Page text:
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New digital communication technologies offer great promise as tools, platforms and spaces for the cultivation of empowering, liberatory educational practices as well as for the development and circulation of diverse and counter-hegemonic perspectives. These same technologies have provoked a terrific amount of confusion and contestation in education settings. On the surface, the emergence and adoption of new communication technologies in education present unique and potentially transformative challenges and opportunities to educators that allow us to either carry on as usual or to creatively rethink educations practices and purposes. The challenges have ranged from scrambling to adapt technologies to classroom purposes, to providing pre-service and in-service professional development to teachers, and to deciding what is worth knowing and teaching and what can be left to chance. Early adopters put the focus on technical proficiency (ICT literacy) and prevention of harm (cyberbullying, in particular), which further mystified the new tools as belonging to a realm that required technical mastery and extreme caution. This, in turn, caused the tools to remain in the control of local experts and techno-pros, often those whose biography involved considerable hobbyist interest in communications technologies. As the work with new digital technologies has mainstreamed into the heart of diverse cultures of teaching and learning, it has been picked up piecemeal and still luck-of-the-draw: the notion being that good teaching and learning with the new tools still tends to rely on an inspired teacher, a thoughtful program launched locally or internationally, or a technology or platform that draws interest in a particular space and time. At the same time, production-oriented pedagogies in contemporary participatory media 2.0 offer emancipatory opportunities to provide individuals and communities the tools to speak with and back to power through alternative and social media forms. Democracy requires a functioning, critically-engaged and literate populace, one that can participate, cultivate and shape, in meaningful and critical ways, the discourses and forms of the society in which it exists. Education for democracy, therefore, requires not only political literacy but also media and digital literacies, given the immersive ubiquity of new communications technologies and their prolific consumption, inter- play and use by students and citizens of all ages today. Thus, the focus of this book is to develop frameworks that locate the new digital literacies and technologies in relation to education and democracy, and, particularly, education for democracy. The theoretical core of this volume crosses the fences between Media Studies and Education, both of which cover interdisciplinary and epistemologically diverse spaces and traditions. Media Studies examines a range of issues, concerns, methods, and concepts related to the history, political economy, production, textual properties, reception, influence, and impact of old and new media. The role of education within the broad formal and informal senses is fundamental in relation to frameworks of media and digital literacies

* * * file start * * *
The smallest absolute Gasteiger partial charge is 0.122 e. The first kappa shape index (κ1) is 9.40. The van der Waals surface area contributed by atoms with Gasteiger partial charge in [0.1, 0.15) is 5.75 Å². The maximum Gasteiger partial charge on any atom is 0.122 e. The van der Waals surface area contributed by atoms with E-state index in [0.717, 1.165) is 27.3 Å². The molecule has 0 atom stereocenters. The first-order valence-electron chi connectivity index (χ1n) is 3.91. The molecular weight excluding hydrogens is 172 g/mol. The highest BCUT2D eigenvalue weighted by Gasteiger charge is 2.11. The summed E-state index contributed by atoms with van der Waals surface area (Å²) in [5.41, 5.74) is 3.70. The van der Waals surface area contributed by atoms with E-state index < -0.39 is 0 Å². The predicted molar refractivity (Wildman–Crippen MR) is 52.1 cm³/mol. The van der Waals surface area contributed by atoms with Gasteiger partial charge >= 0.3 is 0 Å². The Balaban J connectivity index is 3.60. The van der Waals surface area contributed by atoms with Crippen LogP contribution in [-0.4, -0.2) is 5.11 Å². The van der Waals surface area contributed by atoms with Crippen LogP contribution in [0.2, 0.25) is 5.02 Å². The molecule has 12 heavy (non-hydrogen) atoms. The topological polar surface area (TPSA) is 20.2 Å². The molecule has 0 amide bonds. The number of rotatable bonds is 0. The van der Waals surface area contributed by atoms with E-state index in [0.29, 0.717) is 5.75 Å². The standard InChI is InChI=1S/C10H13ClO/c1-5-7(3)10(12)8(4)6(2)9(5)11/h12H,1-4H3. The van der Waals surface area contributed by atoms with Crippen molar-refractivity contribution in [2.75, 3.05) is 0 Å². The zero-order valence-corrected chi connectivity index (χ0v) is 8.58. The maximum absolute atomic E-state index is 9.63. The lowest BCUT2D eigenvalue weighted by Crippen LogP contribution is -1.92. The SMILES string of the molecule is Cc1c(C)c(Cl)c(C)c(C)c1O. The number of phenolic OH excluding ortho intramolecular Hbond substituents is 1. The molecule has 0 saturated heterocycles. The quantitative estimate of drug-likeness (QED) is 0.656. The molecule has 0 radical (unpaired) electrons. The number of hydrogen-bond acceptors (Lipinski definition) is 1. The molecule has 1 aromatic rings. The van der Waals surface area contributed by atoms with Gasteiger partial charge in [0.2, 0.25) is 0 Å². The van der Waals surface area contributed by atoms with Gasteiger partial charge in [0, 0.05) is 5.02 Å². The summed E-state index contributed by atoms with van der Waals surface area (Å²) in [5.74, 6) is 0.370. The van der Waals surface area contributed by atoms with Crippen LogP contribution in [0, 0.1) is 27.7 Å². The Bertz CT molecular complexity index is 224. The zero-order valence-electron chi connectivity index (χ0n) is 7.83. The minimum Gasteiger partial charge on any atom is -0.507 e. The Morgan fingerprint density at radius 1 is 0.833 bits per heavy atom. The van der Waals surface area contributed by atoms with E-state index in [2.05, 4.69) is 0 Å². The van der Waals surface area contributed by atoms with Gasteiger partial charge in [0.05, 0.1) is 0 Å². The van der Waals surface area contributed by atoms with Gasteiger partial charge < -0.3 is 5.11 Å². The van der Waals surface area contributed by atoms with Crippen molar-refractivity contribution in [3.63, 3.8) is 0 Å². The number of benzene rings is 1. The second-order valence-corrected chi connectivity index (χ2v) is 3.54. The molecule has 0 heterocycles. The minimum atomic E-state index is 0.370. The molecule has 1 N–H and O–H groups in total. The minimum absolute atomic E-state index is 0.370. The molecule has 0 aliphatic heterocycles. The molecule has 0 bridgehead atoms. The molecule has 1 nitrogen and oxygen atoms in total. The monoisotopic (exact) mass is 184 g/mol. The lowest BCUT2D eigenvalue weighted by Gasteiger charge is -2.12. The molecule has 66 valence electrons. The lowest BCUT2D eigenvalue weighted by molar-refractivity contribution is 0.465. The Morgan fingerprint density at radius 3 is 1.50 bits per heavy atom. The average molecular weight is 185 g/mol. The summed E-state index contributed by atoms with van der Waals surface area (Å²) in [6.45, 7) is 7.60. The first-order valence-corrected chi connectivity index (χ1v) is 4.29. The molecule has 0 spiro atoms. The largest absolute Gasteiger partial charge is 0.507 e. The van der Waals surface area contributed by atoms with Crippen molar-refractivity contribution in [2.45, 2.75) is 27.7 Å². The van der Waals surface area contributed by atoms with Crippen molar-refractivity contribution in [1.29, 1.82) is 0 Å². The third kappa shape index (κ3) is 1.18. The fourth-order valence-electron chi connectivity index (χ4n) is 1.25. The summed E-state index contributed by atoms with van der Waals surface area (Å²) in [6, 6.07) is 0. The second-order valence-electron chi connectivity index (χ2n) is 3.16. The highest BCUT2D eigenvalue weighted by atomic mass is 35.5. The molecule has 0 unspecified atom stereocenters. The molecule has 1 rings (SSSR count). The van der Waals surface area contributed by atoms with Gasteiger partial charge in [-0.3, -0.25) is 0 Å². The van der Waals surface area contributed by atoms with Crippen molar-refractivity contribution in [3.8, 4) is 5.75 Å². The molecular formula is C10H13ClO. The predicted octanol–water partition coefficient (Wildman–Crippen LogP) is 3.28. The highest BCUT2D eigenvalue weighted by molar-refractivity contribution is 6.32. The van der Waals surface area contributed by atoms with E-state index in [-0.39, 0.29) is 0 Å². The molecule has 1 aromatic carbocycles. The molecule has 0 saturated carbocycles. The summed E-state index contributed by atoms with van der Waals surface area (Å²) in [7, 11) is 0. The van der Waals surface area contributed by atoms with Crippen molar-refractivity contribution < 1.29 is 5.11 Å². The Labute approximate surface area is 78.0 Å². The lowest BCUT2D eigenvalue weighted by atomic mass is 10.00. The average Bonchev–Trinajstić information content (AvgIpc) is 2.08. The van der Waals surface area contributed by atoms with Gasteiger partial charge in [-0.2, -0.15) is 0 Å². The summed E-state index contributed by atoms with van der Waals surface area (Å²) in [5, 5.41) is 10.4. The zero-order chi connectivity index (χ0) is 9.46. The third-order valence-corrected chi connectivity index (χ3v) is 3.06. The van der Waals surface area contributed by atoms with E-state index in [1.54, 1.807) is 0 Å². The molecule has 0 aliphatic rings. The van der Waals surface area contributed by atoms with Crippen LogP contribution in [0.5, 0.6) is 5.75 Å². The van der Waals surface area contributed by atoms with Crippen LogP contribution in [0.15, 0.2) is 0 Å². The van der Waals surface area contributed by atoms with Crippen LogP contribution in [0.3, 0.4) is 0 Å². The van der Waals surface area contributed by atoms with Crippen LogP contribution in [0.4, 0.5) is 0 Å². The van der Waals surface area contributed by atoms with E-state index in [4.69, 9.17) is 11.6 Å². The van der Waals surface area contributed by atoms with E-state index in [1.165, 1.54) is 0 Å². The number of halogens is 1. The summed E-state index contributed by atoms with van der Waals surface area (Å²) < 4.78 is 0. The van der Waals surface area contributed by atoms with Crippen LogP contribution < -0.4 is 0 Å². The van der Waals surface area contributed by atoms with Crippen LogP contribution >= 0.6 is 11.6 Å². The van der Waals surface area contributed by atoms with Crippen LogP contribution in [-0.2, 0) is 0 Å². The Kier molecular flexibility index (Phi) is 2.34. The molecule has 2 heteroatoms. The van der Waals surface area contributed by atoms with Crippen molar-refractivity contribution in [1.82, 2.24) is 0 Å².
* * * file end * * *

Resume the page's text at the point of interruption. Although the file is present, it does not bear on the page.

that support both how we teach and learn about the media and how we produce and disseminate it. Moreover, formal education can play an important role in preparing students as citizens and potentially activists to engage with communication technologies in a critical way. Thus, this book aims to bring together, in a critical manner, the media, education and democracy, and offers educators, students, researchers, scholars, and others in the media, the government, the non- governmental and other sectors an interwoven and dynamic collection of texts that present both a scholarly and practical resource that will fill the gap in the literature related to the salience of the media as a force for building a more vibrant, inclusive, participatory and counter-hegemonic democracy.
- : https://milunesco.unaoc.org/wp-content/uploads/MediaLit2pointzero-PRC-MH-PRC1.pdf
- : editors: Michael Hoechsmann, Paul R. Carr & Gina Thésée
- : Sense Publishers